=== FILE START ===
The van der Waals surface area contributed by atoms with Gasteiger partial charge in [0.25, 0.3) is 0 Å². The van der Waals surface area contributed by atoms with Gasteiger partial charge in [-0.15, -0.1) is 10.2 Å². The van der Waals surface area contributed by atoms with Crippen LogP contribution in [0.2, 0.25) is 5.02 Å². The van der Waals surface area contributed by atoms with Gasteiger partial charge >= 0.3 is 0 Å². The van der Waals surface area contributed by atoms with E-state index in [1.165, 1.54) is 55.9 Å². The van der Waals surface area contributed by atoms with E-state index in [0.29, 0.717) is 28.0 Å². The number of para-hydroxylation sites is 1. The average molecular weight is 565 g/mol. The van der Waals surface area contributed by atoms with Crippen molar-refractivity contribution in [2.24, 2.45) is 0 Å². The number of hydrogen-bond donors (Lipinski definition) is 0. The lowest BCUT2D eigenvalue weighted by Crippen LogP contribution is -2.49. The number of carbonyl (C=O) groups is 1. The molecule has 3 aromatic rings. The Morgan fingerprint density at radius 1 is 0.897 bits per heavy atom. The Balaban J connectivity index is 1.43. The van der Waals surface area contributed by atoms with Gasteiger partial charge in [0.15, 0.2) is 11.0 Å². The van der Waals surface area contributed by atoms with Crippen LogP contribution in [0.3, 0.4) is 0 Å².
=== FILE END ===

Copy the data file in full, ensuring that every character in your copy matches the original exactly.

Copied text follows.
The van der Waals surface area contributed by atoms with Gasteiger partial charge in [0.25, 0.3) is 0 Å². The van der Waals surface area contributed by atoms with Gasteiger partial charge in [-0.15, -0.1) is 10.2 Å². The van der Waals surface area contributed by atoms with Crippen LogP contribution in [0.2, 0.25) is 5.02 Å². The van der Waals surface area contributed by atoms with Gasteiger partial charge >= 0.3 is 0 Å². The van der Waals surface area contributed by atoms with E-state index in [1.165, 1.54) is 55.9 Å². The van der Waals surface area contributed by atoms with E-state index in [0.29, 0.717) is 28.0 Å². The number of para-hydroxylation sites is 1. The average molecular weight is 565 g/mol. The van der Waals surface area contributed by atoms with Crippen molar-refractivity contribution in [2.24, 2.45) is 0 Å². The number of hydrogen-bond donors (Lipinski definition) is 0. The lowest BCUT2D eigenvalue weighted by Crippen LogP contribution is -2.49. The number of carbonyl (C=O) groups is 1. The molecule has 3 aromatic rings. The Morgan fingerprint density at radius 1 is 0.897 bits per heavy atom. The Balaban J connectivity index is 1.43. The van der Waals surface area contributed by atoms with Gasteiger partial charge in [0.15, 0.2) is 11.0 Å². The van der Waals surface area contributed by atoms with Crippen LogP contribution in [0.3, 0.4) is 0 Å².